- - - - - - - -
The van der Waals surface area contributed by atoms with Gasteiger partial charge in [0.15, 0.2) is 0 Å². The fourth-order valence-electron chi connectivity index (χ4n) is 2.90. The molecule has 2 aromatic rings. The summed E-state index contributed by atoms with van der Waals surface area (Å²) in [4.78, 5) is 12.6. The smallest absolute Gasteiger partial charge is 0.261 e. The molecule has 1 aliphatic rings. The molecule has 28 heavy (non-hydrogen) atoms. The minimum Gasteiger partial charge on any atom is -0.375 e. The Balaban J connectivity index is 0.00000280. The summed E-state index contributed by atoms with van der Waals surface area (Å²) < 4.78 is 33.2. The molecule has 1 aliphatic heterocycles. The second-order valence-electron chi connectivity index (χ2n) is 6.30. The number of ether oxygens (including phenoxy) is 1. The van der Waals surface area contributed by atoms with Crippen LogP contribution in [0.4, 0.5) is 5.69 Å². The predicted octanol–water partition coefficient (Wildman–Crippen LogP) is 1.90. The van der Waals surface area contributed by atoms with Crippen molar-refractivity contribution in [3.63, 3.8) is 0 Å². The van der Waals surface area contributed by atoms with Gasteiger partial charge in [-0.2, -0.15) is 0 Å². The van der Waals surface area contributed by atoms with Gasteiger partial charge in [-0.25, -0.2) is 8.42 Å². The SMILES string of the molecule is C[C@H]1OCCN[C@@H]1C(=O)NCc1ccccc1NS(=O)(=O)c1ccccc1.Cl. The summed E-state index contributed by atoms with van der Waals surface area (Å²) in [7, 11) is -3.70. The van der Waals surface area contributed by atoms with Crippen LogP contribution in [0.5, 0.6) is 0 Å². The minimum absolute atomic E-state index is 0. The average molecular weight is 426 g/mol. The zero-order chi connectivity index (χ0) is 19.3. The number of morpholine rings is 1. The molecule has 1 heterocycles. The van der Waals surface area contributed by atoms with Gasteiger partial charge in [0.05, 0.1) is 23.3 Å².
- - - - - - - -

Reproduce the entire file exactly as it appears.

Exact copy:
The van der Waals surface area contributed by atoms with Gasteiger partial charge in [0.15, 0.2) is 0 Å². The fourth-order valence-electron chi connectivity index (χ4n) is 2.90. The molecule has 2 aromatic rings. The summed E-state index contributed by atoms with van der Waals surface area (Å²) in [4.78, 5) is 12.6. The smallest absolute Gasteiger partial charge is 0.261 e. The molecule has 1 aliphatic rings. The molecule has 28 heavy (non-hydrogen) atoms. The minimum Gasteiger partial charge on any atom is -0.375 e. The Balaban J connectivity index is 0.00000280. The summed E-state index contributed by atoms with van der Waals surface area (Å²) < 4.78 is 33.2. The molecule has 1 aliphatic heterocycles. The second-order valence-electron chi connectivity index (χ2n) is 6.30. The number of ether oxygens (including phenoxy) is 1. The van der Waals surface area contributed by atoms with Crippen LogP contribution in [0.4, 0.5) is 5.69 Å². The predicted octanol–water partition coefficient (Wildman–Crippen LogP) is 1.90. The van der Waals surface area contributed by atoms with Crippen molar-refractivity contribution in [3.63, 3.8) is 0 Å². The van der Waals surface area contributed by atoms with Gasteiger partial charge in [-0.2, -0.15) is 0 Å². The van der Waals surface area contributed by atoms with Gasteiger partial charge in [-0.25, -0.2) is 8.42 Å². The SMILES string of the molecule is C[C@H]1OCCN[C@@H]1C(=O)NCc1ccccc1NS(=O)(=O)c1ccccc1.Cl. The summed E-state index contributed by atoms with van der Waals surface area (Å²) in [7, 11) is -3.70. The van der Waals surface area contributed by atoms with Crippen LogP contribution in [0.5, 0.6) is 0 Å². The minimum absolute atomic E-state index is 0. The average molecular weight is 426 g/mol. The zero-order chi connectivity index (χ0) is 19.3. The number of morpholine rings is 1. The molecule has 1 heterocycles. The van der Waals surface area contributed by atoms with Gasteiger partial charge in [0.05, 0.1) is 23.3 Å².